Was Kubrick thinking of Winston Smith’s description, in his 1984 illegal diary, of the film he saw — a boatful of children is exploded and in a “superb shot” the camera follows a child’s severed arm spinning through the air. If anyone were to stage such a shot today it would look unavoidably like a Kubrick swipe.Apparently Clarke and Kubrick intended the spacecraft we see to be, not the Satellite of Love as you might think, but an orbiting missile platform capable of raining down Death from Above, setting up the Cold War scenario that plays out later when we meet Leonard Rossiter (East-West tensions will play a greater role in 2010: THE YEAR WE MAKE CONTACT). When Kubrick decided (wisely) to avoid all VO, it became unfortunately impossible for an audience to tell that the innocuous looking craft is meant to be a weapon of mass destruction. A shame, I suppose, that they didn’t make it look  like a bunch of missiles mounted on something, or have open tubes with missile noses poking out. Not only is this a plot point later (and could have been a bigger one: there was a plan that the Starchild would cause all the orbiting missiles to detonate harmlessly in space, giving an optimistic clue as to what his future actions may involve), it would make the cut from bone to rocket a weapon/weapon match, not just a tool/tool one.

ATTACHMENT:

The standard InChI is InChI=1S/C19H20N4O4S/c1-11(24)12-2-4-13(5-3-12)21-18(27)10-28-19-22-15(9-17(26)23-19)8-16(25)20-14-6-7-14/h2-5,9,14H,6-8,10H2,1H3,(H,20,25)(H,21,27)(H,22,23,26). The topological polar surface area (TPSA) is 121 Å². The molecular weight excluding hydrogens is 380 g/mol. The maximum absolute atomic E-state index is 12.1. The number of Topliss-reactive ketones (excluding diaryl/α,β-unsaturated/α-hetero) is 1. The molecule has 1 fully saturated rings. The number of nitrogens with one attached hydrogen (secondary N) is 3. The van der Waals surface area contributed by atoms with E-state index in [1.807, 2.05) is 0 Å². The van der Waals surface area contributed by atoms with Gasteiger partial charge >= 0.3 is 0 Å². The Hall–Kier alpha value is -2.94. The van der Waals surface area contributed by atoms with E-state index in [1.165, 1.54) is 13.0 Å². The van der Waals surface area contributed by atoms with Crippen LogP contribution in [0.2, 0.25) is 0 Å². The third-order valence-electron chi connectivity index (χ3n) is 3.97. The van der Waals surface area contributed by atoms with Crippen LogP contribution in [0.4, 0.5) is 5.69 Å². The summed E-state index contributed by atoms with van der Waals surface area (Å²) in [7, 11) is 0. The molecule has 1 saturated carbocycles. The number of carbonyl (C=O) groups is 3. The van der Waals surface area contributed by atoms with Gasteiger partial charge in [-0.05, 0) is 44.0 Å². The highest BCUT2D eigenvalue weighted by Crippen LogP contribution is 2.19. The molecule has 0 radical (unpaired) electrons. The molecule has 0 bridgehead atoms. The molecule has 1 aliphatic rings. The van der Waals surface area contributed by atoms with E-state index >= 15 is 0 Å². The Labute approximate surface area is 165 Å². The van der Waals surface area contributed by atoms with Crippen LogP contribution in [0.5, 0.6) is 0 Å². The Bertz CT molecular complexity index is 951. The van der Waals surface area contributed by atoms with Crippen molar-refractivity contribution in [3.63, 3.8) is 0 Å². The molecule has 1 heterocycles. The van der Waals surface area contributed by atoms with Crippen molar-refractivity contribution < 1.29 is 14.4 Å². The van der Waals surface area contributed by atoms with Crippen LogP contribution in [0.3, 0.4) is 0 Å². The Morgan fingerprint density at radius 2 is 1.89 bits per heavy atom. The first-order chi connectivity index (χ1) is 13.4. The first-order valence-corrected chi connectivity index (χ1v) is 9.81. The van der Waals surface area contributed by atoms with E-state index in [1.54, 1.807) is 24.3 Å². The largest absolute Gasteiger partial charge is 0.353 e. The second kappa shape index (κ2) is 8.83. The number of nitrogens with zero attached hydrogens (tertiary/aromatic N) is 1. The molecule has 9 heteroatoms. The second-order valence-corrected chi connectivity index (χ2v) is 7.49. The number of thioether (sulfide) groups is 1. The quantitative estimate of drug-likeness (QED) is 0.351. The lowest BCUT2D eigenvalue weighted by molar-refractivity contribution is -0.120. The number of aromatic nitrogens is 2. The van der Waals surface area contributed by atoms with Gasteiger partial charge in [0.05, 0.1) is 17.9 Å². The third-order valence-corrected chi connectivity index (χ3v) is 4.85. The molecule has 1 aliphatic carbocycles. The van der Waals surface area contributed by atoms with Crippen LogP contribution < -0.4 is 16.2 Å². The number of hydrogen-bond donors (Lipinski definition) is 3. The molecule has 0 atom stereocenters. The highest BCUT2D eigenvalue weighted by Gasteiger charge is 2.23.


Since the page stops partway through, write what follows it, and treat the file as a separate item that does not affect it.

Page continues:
At least one of the snooty contemporary reviewers called the transition “naive” and referred to it as a dissolve. Film critics should be cine-literate. This doesn’t mean they have to have seen everything (which is impossible), but they at least should see what they do see. I guess if it were a dissolve, it probably WOULD be naive. The dazzle of the execution imparts sophistication to a simple idea. Nothing can be bolder than jumping millions of years with a single cut.This is the film’s first really striking use of silence, too. It’s there in the fade-outs, but movies otherwise are supposed to always have some sound going. But there’s no sound in space, and Kubrick honours that: he’ll allow non-diegetic music, and the subjective sound of an astronaut’s breathing inside his helmet, but otherwise, unlike nearly every one of the space epics that followed (including the Sensurround European release of BATTLESTAR GALACTICA that gave me a pounding headache when I was eleven), his interplanetary space is properly soundless.